Start-up DJ Entrepreneurs vs. Bottom-Feeder DJs

By Jerry Bazata, “Money Answer Man”

In a recent article I provided some insight into the costs of starting a DJ business in today’s market, which created a great deal of discussion and debate on Facebook.

In reading most of the comments, there appeared to be a fair amount of confusion about the difference between a Start-up DJ Entrepreneur and a Bottom Feeder. Here are my thoughts about the traits of each:

Bottom-Feeder DJs

  • Limited business experience. Never attends industry events, no association with industry related groups and prefers to go it alone. Lacks some of the basic business skills and understanding of running a small business.
  • Limited market experience. Advertises the cheapest rates just to book business and then complains how he/she is not making any money.
  • Limited professionalism at events. Displays poor attitude, lacks experience, blurs the lines between a personal social presence and a business social presence.
  • Equipment and music library are poor quality. Will find the cheapest way to build a music library, which in most cases is illegal. Will rent or borrow equipment from other DJs for an event.
  • Views DJing as a hobby and not a profession. Has a carefree attitude of “if I can make a few bucks off my hobby who is it really going to hurt.”

Start-Up DJ Entrepreneurs

  • Actively develops business knowledge and skills. Will seek out the advice and guidance of successful DJs for advice and guidance. Starts his/her career working for a multi-op to gain experience. Attends industry events, webinars and local networking groups to learn and develop a network of peers. Will often take business and sales courses at a local college, adult education or from the SBA/SCORE.
  • Strives to be market centric. Learns the best ways to market his/her business at competitive market rates. Develops a business plan, is customer service oriented, and always maintains a high level of professionalism and business acumen. Starts out at the lower end of the price range and slowly raises rates as market, skills and experience dictate. Strives to develop a positive reputation in the marketplace. Keeps a positive and professional appearance on social media and does not blur the lines between personal and professional.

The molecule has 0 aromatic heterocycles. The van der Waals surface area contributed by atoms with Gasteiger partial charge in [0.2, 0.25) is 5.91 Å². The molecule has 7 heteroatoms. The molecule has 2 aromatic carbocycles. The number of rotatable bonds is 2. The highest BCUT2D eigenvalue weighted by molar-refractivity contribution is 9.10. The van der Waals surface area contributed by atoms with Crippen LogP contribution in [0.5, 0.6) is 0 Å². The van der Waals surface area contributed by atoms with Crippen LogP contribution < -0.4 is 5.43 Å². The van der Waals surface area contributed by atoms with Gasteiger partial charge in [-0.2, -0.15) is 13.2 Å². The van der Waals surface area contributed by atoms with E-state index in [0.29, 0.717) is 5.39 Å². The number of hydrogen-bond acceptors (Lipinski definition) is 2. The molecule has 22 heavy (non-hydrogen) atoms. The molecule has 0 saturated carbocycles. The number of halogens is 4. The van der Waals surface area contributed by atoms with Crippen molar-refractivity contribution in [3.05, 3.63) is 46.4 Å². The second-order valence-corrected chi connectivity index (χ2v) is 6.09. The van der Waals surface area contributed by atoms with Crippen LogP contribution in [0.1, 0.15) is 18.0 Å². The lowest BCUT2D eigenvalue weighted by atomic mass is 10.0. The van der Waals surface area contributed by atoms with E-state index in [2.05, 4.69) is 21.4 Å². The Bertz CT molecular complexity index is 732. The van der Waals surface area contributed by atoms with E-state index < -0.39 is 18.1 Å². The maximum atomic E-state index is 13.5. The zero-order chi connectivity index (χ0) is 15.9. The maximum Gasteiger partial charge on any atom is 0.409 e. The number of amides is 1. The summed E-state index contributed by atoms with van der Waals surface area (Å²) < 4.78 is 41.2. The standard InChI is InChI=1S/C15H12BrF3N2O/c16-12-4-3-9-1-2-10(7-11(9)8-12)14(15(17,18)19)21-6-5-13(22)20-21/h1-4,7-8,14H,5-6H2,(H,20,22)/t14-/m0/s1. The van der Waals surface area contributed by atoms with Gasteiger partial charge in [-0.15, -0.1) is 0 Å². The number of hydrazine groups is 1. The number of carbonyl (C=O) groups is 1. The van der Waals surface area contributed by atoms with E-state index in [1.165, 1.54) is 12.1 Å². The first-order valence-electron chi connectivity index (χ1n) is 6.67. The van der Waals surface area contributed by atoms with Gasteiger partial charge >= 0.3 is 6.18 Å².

• Equipment and music library are professional quality. Often will start out with entry level equipment but continues to invest over time in the newest technology and upgrading equipment to meets clients’ needs. His/her music library is built over time and acquired from legal and industry subscription sources.
  • Views DJing as a profession, whether working full-time or part-time.

If you are a start-up entrepreneur, welcome to the fold! If you are a bottom-feeder, please seriously re-think your attitude and strategy because the DJ industry doesn’t need more amateurs looking to make a quick buck from clients when so many professionals pay their dues to run successful businesses!


  • Jerry Bazata (Maine’s DJ Jaz) has over 25 years of experience as a professional DJ entertainer. His firm, J & J Marketing and Entertainment, is a leading consultant to the event planning and music industries. Jerry is a published author and is recognized nationally as an authority on the disc jockey business. He is also Senior Vice President of a global financial institution. To learn about Jerry’s DJ company, visit and you can email him at

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